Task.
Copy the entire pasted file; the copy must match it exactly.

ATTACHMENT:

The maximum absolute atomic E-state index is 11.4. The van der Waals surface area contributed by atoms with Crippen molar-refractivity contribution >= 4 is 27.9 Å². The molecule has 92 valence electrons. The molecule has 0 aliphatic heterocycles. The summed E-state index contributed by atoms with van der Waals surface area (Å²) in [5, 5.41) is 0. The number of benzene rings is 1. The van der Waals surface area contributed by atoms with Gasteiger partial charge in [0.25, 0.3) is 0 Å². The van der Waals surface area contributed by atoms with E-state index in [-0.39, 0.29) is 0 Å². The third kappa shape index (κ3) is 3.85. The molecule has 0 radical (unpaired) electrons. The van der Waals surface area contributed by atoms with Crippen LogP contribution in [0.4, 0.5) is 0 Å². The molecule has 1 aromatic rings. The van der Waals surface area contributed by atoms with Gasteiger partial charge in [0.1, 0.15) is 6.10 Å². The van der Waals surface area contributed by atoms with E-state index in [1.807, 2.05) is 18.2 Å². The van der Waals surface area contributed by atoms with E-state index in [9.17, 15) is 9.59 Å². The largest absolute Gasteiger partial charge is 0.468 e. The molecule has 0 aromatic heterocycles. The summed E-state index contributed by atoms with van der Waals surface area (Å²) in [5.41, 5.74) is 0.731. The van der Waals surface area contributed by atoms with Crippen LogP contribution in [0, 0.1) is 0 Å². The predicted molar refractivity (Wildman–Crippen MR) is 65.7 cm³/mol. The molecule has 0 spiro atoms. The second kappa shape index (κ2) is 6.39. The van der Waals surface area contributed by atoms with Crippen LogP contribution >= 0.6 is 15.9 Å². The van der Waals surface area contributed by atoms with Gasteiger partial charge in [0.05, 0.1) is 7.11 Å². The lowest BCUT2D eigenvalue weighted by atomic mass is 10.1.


The maximum absolute atomic E-state index is 11.4. The van der Waals surface area contributed by atoms with Crippen molar-refractivity contribution >= 4 is 27.9 Å². The molecule has 92 valence electrons. The molecule has 0 aliphatic heterocycles. The summed E-state index contributed by atoms with van der Waals surface area (Å²) in [5, 5.41) is 0. The number of benzene rings is 1. The van der Waals surface area contributed by atoms with Gasteiger partial charge in [0.25, 0.3) is 0 Å². The van der Waals surface area contributed by atoms with E-state index in [-0.39, 0.29) is 0 Å². The third kappa shape index (κ3) is 3.85. The molecule has 0 radical (unpaired) electrons. The van der Waals surface area contributed by atoms with Crippen LogP contribution in [0.4, 0.5) is 0 Å². The molecule has 1 aromatic rings. The van der Waals surface area contributed by atoms with Gasteiger partial charge in [0.1, 0.15) is 6.10 Å². The van der Waals surface area contributed by atoms with E-state index in [1.807, 2.05) is 18.2 Å². The van der Waals surface area contributed by atoms with E-state index in [9.17, 15) is 9.59 Å². The largest absolute Gasteiger partial charge is 0.468 e. The molecule has 0 aromatic heterocycles. The summed E-state index contributed by atoms with van der Waals surface area (Å²) in [5.41, 5.74) is 0.731. The van der Waals surface area contributed by atoms with Crippen LogP contribution in [0, 0.1) is 0 Å². The predicted molar refractivity (Wildman–Crippen MR) is 65.7 cm³/mol. The molecule has 0 spiro atoms. The second kappa shape index (κ2) is 6.39. The van der Waals surface area contributed by atoms with Crippen LogP contribution >= 0.6 is 15.9 Å². The van der Waals surface area contributed by atoms with Gasteiger partial charge in [0.05, 0.1) is 7.11 Å². The lowest BCUT2D eigenvalue weighted by atomic mass is 10.1.